Cassells v University of Victoria, 2010 BCSC 1213

The University of Victoria filed an application to set aside an injunction prohibiting the University from euthanizing rabbits on campus. The University wished to resume killing the rabbits in response to their problematic rabbit population. Prior to the injunction, the University trapped 104 rabbits and euthanized them. The University then released a plan to trap, sterilize, relocate, and put down rabbits from the campus. The injunction was brought by a private individual who sought to restrain the University from killing rabbits on its campus.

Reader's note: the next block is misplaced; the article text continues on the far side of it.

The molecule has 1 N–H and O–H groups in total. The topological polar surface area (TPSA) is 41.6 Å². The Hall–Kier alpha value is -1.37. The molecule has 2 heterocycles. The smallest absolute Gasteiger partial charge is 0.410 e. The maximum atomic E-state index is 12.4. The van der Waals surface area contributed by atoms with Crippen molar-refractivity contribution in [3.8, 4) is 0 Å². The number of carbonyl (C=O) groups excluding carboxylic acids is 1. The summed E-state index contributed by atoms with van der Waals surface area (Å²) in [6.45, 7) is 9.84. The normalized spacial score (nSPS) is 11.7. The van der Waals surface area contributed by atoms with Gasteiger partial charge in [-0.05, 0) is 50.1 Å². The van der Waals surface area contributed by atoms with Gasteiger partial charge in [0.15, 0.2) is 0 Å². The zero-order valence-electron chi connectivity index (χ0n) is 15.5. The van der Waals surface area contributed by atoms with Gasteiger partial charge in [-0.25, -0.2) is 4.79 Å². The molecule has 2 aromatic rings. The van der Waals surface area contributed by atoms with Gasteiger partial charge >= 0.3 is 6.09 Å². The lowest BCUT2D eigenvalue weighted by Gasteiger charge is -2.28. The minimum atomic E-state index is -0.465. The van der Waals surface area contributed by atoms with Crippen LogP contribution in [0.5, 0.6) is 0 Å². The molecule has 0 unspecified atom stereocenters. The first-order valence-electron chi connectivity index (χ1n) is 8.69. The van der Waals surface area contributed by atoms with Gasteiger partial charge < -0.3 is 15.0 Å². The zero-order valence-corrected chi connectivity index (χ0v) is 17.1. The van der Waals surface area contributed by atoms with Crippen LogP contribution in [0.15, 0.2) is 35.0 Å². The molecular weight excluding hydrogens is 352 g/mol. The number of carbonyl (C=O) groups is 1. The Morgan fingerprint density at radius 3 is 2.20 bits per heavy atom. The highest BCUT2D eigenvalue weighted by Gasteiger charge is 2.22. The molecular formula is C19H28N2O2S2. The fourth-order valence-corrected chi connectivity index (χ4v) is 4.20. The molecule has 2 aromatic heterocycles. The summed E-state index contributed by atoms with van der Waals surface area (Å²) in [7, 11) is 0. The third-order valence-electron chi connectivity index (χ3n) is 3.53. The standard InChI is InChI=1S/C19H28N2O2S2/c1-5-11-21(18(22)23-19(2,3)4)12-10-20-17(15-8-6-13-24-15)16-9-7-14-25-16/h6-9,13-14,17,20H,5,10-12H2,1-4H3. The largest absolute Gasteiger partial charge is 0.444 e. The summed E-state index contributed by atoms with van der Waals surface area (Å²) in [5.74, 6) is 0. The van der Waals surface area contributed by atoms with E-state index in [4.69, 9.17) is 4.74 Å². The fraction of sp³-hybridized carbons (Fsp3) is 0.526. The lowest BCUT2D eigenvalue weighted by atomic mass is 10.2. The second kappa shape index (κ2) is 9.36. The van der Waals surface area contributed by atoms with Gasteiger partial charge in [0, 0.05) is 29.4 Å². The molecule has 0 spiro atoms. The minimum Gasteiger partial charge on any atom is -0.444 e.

In allowing the application, the Court found that the petitioner did not demonstrate that she had a “private right” or that she will suffer “special damage peculiar to herself” to establish that she fell within the Court’s jurisdiction. Specifically, the petitioner did not have any right, legal, equitable, or proprietary, in the rabbits. The Court also found that the petitioner’s request would have the undue effect of stigmatizing the University with quasi-criminal prosecution.

Source: Case Law

Jurisdiction: British Columbia

Topics: CampuscullinjunctionNuisance Caused by Wildlifeprivate interestpublic interestrabbitsstanding

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